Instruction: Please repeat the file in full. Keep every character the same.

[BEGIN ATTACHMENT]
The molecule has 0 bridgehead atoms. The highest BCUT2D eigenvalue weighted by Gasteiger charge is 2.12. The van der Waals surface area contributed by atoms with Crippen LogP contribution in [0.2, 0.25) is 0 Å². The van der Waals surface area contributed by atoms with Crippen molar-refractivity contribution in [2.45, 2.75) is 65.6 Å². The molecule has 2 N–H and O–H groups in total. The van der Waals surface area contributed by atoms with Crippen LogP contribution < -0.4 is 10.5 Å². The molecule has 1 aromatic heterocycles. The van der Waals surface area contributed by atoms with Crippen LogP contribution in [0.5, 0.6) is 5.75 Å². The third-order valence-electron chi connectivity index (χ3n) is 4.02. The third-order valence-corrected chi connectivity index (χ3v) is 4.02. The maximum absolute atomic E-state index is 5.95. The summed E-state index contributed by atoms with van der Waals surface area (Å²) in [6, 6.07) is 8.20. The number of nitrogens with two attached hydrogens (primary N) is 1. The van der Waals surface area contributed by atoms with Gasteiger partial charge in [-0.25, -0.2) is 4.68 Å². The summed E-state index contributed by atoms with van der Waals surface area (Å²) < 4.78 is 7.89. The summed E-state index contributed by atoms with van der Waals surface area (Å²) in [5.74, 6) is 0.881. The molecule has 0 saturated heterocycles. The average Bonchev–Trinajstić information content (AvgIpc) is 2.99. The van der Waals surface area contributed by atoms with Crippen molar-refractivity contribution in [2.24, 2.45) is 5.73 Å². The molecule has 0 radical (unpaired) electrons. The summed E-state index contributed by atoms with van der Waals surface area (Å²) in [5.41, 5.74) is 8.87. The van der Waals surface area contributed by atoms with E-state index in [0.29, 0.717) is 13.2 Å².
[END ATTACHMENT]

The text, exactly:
The molecule has 0 bridgehead atoms. The highest BCUT2D eigenvalue weighted by Gasteiger charge is 2.12. The van der Waals surface area contributed by atoms with Crippen LogP contribution in [0.2, 0.25) is 0 Å². The van der Waals surface area contributed by atoms with Crippen molar-refractivity contribution in [2.45, 2.75) is 65.6 Å². The molecule has 2 N–H and O–H groups in total. The van der Waals surface area contributed by atoms with Crippen LogP contribution < -0.4 is 10.5 Å². The molecule has 1 aromatic heterocycles. The van der Waals surface area contributed by atoms with Crippen LogP contribution in [0.5, 0.6) is 5.75 Å². The third-order valence-electron chi connectivity index (χ3n) is 4.02. The third-order valence-corrected chi connectivity index (χ3v) is 4.02. The maximum absolute atomic E-state index is 5.95. The summed E-state index contributed by atoms with van der Waals surface area (Å²) in [6, 6.07) is 8.20. The number of nitrogens with two attached hydrogens (primary N) is 1. The van der Waals surface area contributed by atoms with Gasteiger partial charge in [-0.25, -0.2) is 4.68 Å². The summed E-state index contributed by atoms with van der Waals surface area (Å²) < 4.78 is 7.89. The summed E-state index contributed by atoms with van der Waals surface area (Å²) in [5.74, 6) is 0.881. The molecule has 0 saturated heterocycles. The average Bonchev–Trinajstić information content (AvgIpc) is 2.99. The van der Waals surface area contributed by atoms with Crippen molar-refractivity contribution in [2.24, 2.45) is 5.73 Å². The molecule has 0 radical (unpaired) electrons. The summed E-state index contributed by atoms with van der Waals surface area (Å²) in [5.41, 5.74) is 8.87. The van der Waals surface area contributed by atoms with E-state index in [0.29, 0.717) is 13.2 Å².